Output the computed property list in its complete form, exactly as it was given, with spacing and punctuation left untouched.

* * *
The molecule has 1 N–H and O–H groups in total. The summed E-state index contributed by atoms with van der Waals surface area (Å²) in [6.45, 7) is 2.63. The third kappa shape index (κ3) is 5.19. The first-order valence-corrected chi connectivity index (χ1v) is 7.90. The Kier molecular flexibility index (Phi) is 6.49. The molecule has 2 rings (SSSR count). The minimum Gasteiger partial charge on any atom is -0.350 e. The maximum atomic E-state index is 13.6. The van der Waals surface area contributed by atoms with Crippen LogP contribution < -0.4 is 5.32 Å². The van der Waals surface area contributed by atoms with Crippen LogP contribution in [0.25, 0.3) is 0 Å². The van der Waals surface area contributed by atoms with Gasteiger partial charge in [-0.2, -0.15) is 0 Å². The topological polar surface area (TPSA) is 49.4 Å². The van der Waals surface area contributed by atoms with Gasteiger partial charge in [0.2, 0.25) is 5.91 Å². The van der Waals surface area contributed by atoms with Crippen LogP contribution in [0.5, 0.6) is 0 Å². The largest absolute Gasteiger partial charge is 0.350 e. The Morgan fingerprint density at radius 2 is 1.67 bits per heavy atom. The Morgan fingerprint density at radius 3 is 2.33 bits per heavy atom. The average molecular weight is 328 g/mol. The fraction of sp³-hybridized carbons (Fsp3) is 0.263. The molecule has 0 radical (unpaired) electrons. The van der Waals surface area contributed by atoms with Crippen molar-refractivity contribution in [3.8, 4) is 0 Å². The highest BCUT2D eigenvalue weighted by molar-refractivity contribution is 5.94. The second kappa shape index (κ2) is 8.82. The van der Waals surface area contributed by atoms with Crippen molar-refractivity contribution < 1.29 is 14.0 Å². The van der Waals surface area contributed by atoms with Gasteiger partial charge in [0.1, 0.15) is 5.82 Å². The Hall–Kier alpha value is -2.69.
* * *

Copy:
The molecule has 1 N–H and O–H groups in total. The summed E-state index contributed by atoms with van der Waals surface area (Å²) in [6.45, 7) is 2.63. The third kappa shape index (κ3) is 5.19. The first-order valence-corrected chi connectivity index (χ1v) is 7.90. The Kier molecular flexibility index (Phi) is 6.49. The molecule has 2 rings (SSSR count). The minimum Gasteiger partial charge on any atom is -0.350 e. The maximum atomic E-state index is 13.6. The van der Waals surface area contributed by atoms with Crippen LogP contribution < -0.4 is 5.32 Å². The van der Waals surface area contributed by atoms with Crippen LogP contribution in [0.25, 0.3) is 0 Å². The van der Waals surface area contributed by atoms with Gasteiger partial charge in [-0.2, -0.15) is 0 Å². The topological polar surface area (TPSA) is 49.4 Å². The van der Waals surface area contributed by atoms with Gasteiger partial charge in [0.2, 0.25) is 5.91 Å². The van der Waals surface area contributed by atoms with Crippen LogP contribution in [0.5, 0.6) is 0 Å². The largest absolute Gasteiger partial charge is 0.350 e. The Morgan fingerprint density at radius 2 is 1.67 bits per heavy atom. The Morgan fingerprint density at radius 3 is 2.33 bits per heavy atom. The average molecular weight is 328 g/mol. The fraction of sp³-hybridized carbons (Fsp3) is 0.263. The molecule has 0 radical (unpaired) electrons. The van der Waals surface area contributed by atoms with Crippen molar-refractivity contribution in [3.8, 4) is 0 Å². The highest BCUT2D eigenvalue weighted by molar-refractivity contribution is 5.94. The second kappa shape index (κ2) is 8.82. The van der Waals surface area contributed by atoms with Crippen molar-refractivity contribution < 1.29 is 14.0 Å². The van der Waals surface area contributed by atoms with Gasteiger partial charge in [0.1, 0.15) is 5.82 Å². The Hall–Kier alpha value is -2.69.